Charles Cobbe

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The Most Reverend
Charles Cobbe
Archbishop of Dublin
and Primate of Ireland
Charles Cobbe by Francis Bindon.jpg
Archdiocese Dublin
Appointed 4 March 1743
Term ended 14 April 1765
Predecessor John Hoadly
Successor William Carmichael
Personal details
Born 1687
Died 14 April 1765(1765-04-14)
St. Sepulchre's, Dublin
Buried Donabate
Nationality British
Denomination Anglican
Spouse Dorothea Levinge
Education Winchester College
Alma mater Trinity College, Oxford

Charles Cobbe (Swarraton, 1686–1765) was Archbishop of Dublin from 1743 to 1765, and as such was Primate of Ireland.


He was the second son of Thomas Cobbe, Receiver General for County Southampton, and Veriana (née Chaloner) Cobbe of Swarraton, Winchester in Hampshire, England.[1][2] He was educated at Winchester College and Trinity College, Oxford.

Charles Cobbe's maternal grandfather James Chaloner had briefly been Governor of the Isle of Man in 1658–1660, before committing suicide by poison at the approach of Lord Fairfax's soldiers. In some sources Charles father Thomas Cobbe is also given the title Governor of the Isle of Man.[3][4] Charles's older brother was Colonel Richard Chaloner Cobbe.[5][6][7]

In 1730, Charles married Dorothea Levinge, widow of Sir John Rawdon Bt, of Moira, County Down. Dorothea had two sons by Sir John: John, later Earl of Moira; and Arthur Rawdon. Dorothea bore two more sons by Charles Cobbe: Charles (1731–1750); and Thomas (1733–1814).

Charles was founder[8] of the prominent Cobbe family in Ireland, and built the ancestral home Newbridge Estate outside Dublin between 1747 and 1752.

He died at St. Sepulchre's, Dublin, on 14 April 1765, and was buried at Donabate. [9]

Ecclesiastical career[edit]

Cobbe arrived in Ireland in August 1717 as chaplain to his cousin Charles Paulet, 2nd Duke of Bolton, Lord Lieutenant of Ireland. By January the following year he was appointed Dean of Ardagh. In 1720, he was appointed to the Bishopric of Killala. By 1726 he was translated to the See of Dromore, and in 1731 he was promoted to the Bishopric of Kildare and the Deanery of Christ Church. He held this position until 10 March 1743 when he was enthroned as Archbishop of Dublin,[9] bringing him to fourth in precedence in the government of Ireland.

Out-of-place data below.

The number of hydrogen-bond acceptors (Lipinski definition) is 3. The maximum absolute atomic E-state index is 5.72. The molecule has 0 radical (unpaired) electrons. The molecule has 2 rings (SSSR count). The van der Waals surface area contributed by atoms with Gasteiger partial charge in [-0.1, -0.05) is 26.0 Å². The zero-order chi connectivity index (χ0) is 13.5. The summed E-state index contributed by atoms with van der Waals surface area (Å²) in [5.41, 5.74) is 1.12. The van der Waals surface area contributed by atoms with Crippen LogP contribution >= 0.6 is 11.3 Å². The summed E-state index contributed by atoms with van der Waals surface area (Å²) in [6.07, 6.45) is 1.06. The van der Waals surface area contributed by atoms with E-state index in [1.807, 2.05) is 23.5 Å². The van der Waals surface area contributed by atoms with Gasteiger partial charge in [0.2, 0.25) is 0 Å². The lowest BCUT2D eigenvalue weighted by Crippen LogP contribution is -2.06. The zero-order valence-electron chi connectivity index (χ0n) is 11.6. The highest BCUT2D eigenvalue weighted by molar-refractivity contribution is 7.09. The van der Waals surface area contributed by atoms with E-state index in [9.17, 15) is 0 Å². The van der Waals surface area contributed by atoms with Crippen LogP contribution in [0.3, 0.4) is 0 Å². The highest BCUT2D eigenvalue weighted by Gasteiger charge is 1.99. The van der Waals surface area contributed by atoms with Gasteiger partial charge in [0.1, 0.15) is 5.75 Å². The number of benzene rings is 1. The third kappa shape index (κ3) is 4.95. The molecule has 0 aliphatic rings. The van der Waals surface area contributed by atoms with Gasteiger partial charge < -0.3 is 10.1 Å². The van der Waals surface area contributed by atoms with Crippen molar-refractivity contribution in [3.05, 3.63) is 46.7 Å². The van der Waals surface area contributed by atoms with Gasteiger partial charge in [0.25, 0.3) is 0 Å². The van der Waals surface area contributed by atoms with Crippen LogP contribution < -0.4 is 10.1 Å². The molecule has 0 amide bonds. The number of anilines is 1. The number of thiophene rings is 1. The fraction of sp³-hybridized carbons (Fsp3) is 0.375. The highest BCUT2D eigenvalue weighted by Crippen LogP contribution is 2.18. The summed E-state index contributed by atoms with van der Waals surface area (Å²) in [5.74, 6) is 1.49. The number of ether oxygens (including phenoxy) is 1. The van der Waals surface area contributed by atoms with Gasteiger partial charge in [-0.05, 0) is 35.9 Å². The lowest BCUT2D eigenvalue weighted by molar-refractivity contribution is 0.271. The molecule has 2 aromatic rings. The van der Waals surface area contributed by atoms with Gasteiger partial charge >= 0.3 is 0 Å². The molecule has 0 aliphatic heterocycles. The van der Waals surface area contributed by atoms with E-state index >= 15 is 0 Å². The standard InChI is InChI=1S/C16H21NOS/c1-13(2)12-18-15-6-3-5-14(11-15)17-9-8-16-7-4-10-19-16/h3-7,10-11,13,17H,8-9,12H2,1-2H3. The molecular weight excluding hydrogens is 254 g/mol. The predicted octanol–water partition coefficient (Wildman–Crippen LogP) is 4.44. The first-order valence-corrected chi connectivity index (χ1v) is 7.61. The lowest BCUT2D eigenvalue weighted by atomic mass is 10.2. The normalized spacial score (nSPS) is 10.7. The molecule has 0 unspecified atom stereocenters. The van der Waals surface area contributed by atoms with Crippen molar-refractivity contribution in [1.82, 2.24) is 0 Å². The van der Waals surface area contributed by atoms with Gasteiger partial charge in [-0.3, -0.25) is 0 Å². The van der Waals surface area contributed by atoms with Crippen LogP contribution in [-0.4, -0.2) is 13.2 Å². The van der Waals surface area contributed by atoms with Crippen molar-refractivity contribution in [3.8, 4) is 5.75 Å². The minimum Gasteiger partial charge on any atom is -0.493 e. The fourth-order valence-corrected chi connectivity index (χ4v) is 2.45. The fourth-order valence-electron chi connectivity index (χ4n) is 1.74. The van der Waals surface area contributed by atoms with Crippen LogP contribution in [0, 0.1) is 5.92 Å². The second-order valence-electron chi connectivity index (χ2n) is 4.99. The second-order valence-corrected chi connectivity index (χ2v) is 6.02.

1. ^ Clerics & connoisseurs: the Rev. Matthew Pilkington, the Cobbe ...; Alastair Laing, Nicholas Turner; English Heritage – 2001 "1750 Portrait of Charles Cobbe, as Bishop of Kildare, later Archbishop of Dublin (1686–1765) Oil on canvas, ... 1730 and had two sons, Charles and Thomas, the latter born in 1733, when Dorothea died, presumably in childbirth."
  2. ^ Country Life 2001 "The story begins with Charles Cobbe 1686–1765 ... In 1730, they were married, but only three years later Dorothea died, perhaps as a result of giving birth to her second Cobbe son, Thomas."
  3. ^ Publications of the Manx Society; Volume 24 1877 "James Chaloner was appointed Governor in 1658, and continued so until 1660. Lord Fairfax held the Island until the Restoration, 28th May, 1660. The death of Oliver Cromwell, on the 3d September 1658, was a great blow to the Commonwealth ..."
  4. ^ The Concise Encyclopedia of the Revolutions and Wars of England, ... – Page 103; Stephen C. Manganiello – 2004 "In 1652, Parliament granted Lord Fairfax, his wife's cousin, the Isle of Man. On August 17, 1652, Chaloner was appointed one of the three commissioners to settle Fairfax's affairs on the island. Later, he wrote the Short Treatise of the... Wood says that in March or April, 1660, messengers were sent from the Superior Power to take James Chaloner into custody, and to secure his castle for the use of His Majesty; "but he having received timely notice of their coming, dispatched away himself by poison"
  5. ^ Country Life Volume 178 1985 "Thomas Cobbe's father, Charles, was Archbishop of Dublin from 1742 until 1765, and his career is an interesting ... The Cobbes were originally a Hampshire family, with roots traceable back to the mid-15th century, but the first notable one was the archbishop's father, who was governor of the Isle of Man. Charles Cobbe was his fourth son."
  6. ^ A Genealogical and Heraldic History of the Landed Gentry of Great Britain ...; Volume 1; Sir Bernard Burke, Ashworth Peter Burke – 1894 "Honor, dau. of Sir Richard Norton, of Rotherfield, 2nd bart, and had issue, Thomas Cobbe, Governor of the Isle of Man. m. Veriana, daughter of James Chaloner, MP during the Long Parliament, by his wife Ursula, dau. of Sir Philip Fairfax
  7. ^ Succession of clergy in the parishes of S. Bride, S. Michael le ... William George Carroll – 1884 "... our Incumbent, was son of Colonel Richard Chaloner Cobbe, who was eldest son of Thomas Cobbe, Governor of the Isle of Man, and representative of the family of Cobbe of Swararton, in the county of Southampton. Dr. Cobbe's son, Rev. ..."
  8. ^ Peadar Bates 2007
  9. ^ a b Cooper 1887.


 Cooper, Thompson (1887). "Cobbe, Charles". In Stephen, Leslie. Dictionary of National Biography. 11. London: Smith, Elder & Co. p. 142. 

Religious titles
Preceded by
John Hoadly
Archbishop of Dublin
Succeeded by
William Carmichael
Preceded by
Welbore Ellis
Bishop of Kildare
Succeeded by
George Stone
Preceded by
Ralph Lambert
Bishop of Dromore
Succeeded by
Henry Maule
Preceded by
Henry Dowes
Bishop of Killala and Achonry
Succeeded by
Robert Howard